Torsten Curdt’s weblog

Publishing maven artifacts

So lucky you has just finished a release of your latest and greatest project. And now you want to make it available to the whole wide world. If you are in maven land this usually means getting it up into the central maven repository. There are currently two ways of doing this as described in the official guide. You can either file a manual upload request or have the central repository pull your releases from your own repository. Especially bigger entities like Apache or Codehaus are using this mechanism – but there is no reason you can’t yourself. Manual upload request are -well- manual work and requests are only served on voluntary basis. Worst case this could take a couple of weeks until your artifacts are available. That’s why I’ve recently switched to the automatic repository sync.

The central repository machine will use rsync to connect to your machine. As I did not wanted to open up another service on my server I went for the rsync over ssh option. So I’ve created a new account. Then added my public key and the public key from the repository server.

adduser --disabled-password --home /home/rsync rsync
cd /home/rsync
mkdir .ssh
cat > .ssh/authorized_keys

Copy over your repostitory into a m2repo folder.

/home/rsync# ls -l m2repo/
total 8
drwxr-xr-x 3 tcurdt tcurdt 4096 Oct 21 11:49 releases
drwxr-xr-x 3 tcurdt tcurdt 4096 Oct 21 11:49 snapshots

Then make sure you can successfully login and sync files from there to your local machine

rsync --include=*/ --include=**/maven-metadata.xml* --exclude=* -Lrtivz "--rsh=ssh " rsync@yourdomain.org:m2repo test

Now you are pretty much done already. As described you can just open a jira issue with the CSVs for your server.

"org.yourdomain","rsync@yourdomain.org:m2repo/releases","rsync_ssh","Your Name","you@yourdomain.org",,

Just subscribe to the atom feed to see if there are any error coming up. As of today synchronization happens every 4 hours.

While you could stop here, I didn’t. I didn’t really feel comfortable handing out ssh access to my server like that. You can restrict access to server even further via ssh.



    echo "Rejected $SSH_ORIGINAL_COMMAND" >> $LOG
    echo "Rejected $SSH_ORIGINAL_COMMAND"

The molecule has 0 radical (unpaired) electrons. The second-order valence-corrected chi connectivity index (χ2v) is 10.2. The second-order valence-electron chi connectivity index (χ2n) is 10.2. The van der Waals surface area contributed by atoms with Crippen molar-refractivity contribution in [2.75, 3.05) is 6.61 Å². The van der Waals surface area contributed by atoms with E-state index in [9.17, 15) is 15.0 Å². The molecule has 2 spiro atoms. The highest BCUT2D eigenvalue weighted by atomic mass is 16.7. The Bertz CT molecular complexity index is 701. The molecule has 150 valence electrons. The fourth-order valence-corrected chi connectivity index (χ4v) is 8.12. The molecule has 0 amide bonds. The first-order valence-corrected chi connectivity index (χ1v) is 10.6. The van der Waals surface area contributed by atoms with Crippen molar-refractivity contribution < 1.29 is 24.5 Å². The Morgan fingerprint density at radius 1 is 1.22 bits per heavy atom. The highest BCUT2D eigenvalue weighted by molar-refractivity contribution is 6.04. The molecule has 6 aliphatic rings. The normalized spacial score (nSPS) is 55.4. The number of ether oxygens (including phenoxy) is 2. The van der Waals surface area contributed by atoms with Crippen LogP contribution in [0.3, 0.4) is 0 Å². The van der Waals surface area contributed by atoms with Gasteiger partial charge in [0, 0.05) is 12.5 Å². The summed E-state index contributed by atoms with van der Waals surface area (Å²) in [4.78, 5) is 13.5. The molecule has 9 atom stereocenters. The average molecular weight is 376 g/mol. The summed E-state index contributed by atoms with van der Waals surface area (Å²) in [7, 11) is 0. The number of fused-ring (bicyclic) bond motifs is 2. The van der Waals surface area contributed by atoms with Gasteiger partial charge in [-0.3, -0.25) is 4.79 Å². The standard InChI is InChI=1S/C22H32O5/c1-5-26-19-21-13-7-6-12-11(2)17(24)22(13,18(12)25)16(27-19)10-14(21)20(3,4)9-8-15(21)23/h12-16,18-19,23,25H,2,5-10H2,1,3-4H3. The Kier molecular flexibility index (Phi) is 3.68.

echo "Rejected $SSH_ORIGINAL_COMMAND" >> $LOG
    echo "Rejected $SSH_ORIGINAL_COMMAND"
rsync\ --server\ --sender\ -vLtrze.i\ .\ *)
    echo "Rejected $SSH_ORIGINAL_COMMAND" >> $LOG
    echo "Rejected $SSH_ORIGINAL_COMMAND"

To restrict the ssh you need to edit the .ssh/authorized_keys file and prepend the following options to the individual lines

no-port-forwarding,no-X11-forwarding,no-agent-forwarding,no-pty,command="/home/rsync/.rsync/validate-rsync.sh" ssh-dss ...

Now the only command that gets accepted via ssh is the desired rsync. Much better!

  • Oleg
    As per http://www.javaworld.com/commu... this type of publishing is no longer supported :(
  • itjobs1
    Thanks for that! That's very useful. ;-)
  • ... for either the original access script or mine, check the log file to adjust the "rsync-server*" parameters to exactly what Maven sends. For getting things started, I recommend using my script and copying the printf line to the top and relaxing the "rsync -server..." pattern until you can see what Maven is sending.
  • More succinct access control script with better logging:

    #!/bin/bash -p

    *['&;']*) break;;
    'rsync --server --sender -vLtrze.i . m2repo/'*) exec $SSH_ORIGINAL_COMMAND;;

    TIMESTAMP=$(date '+%Y-%m-%d %H:%M:%S')
    printf "%s @%s Rejected command (%s)\n" "$TIMESTAMP" "${SSH_CLIENT%% *}" "$SSH_ORIGINAL_COMMAND" >> "$HOME/rsync-error.log"
    echo "Rejected $SSH_ORIGINAL_COMMAND"
  • great! I have added a link to this instructions in the guide
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